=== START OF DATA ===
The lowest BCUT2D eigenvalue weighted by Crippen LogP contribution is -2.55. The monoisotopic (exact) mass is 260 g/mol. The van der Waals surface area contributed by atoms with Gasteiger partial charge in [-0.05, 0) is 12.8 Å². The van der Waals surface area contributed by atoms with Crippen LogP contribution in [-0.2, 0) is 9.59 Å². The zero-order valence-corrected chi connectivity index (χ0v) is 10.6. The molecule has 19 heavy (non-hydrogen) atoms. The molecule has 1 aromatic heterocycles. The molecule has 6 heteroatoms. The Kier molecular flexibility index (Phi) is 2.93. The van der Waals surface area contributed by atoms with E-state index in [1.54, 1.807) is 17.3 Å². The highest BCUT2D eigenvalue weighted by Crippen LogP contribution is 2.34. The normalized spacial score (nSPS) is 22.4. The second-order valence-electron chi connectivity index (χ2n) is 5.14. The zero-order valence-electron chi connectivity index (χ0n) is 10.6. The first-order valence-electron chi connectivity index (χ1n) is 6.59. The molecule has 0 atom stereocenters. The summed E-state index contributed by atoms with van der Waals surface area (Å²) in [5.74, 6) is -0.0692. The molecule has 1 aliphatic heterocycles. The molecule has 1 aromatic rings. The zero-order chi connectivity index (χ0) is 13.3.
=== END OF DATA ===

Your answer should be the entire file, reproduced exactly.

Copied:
The lowest BCUT2D eigenvalue weighted by Crippen LogP contribution is -2.55. The monoisotopic (exact) mass is 260 g/mol. The van der Waals surface area contributed by atoms with Gasteiger partial charge in [-0.05, 0) is 12.8 Å². The van der Waals surface area contributed by atoms with Crippen LogP contribution in [-0.2, 0) is 9.59 Å². The zero-order valence-corrected chi connectivity index (χ0v) is 10.6. The molecule has 19 heavy (non-hydrogen) atoms. The molecule has 1 aromatic heterocycles. The molecule has 6 heteroatoms. The Kier molecular flexibility index (Phi) is 2.93. The van der Waals surface area contributed by atoms with E-state index in [1.54, 1.807) is 17.3 Å². The highest BCUT2D eigenvalue weighted by Crippen LogP contribution is 2.34. The normalized spacial score (nSPS) is 22.4. The second-order valence-electron chi connectivity index (χ2n) is 5.14. The zero-order valence-electron chi connectivity index (χ0n) is 10.6. The first-order valence-electron chi connectivity index (χ1n) is 6.59. The molecule has 0 atom stereocenters. The summed E-state index contributed by atoms with van der Waals surface area (Å²) in [5.74, 6) is -0.0692. The molecule has 1 aliphatic heterocycles. The molecule has 1 aromatic rings. The zero-order chi connectivity index (χ0) is 13.3.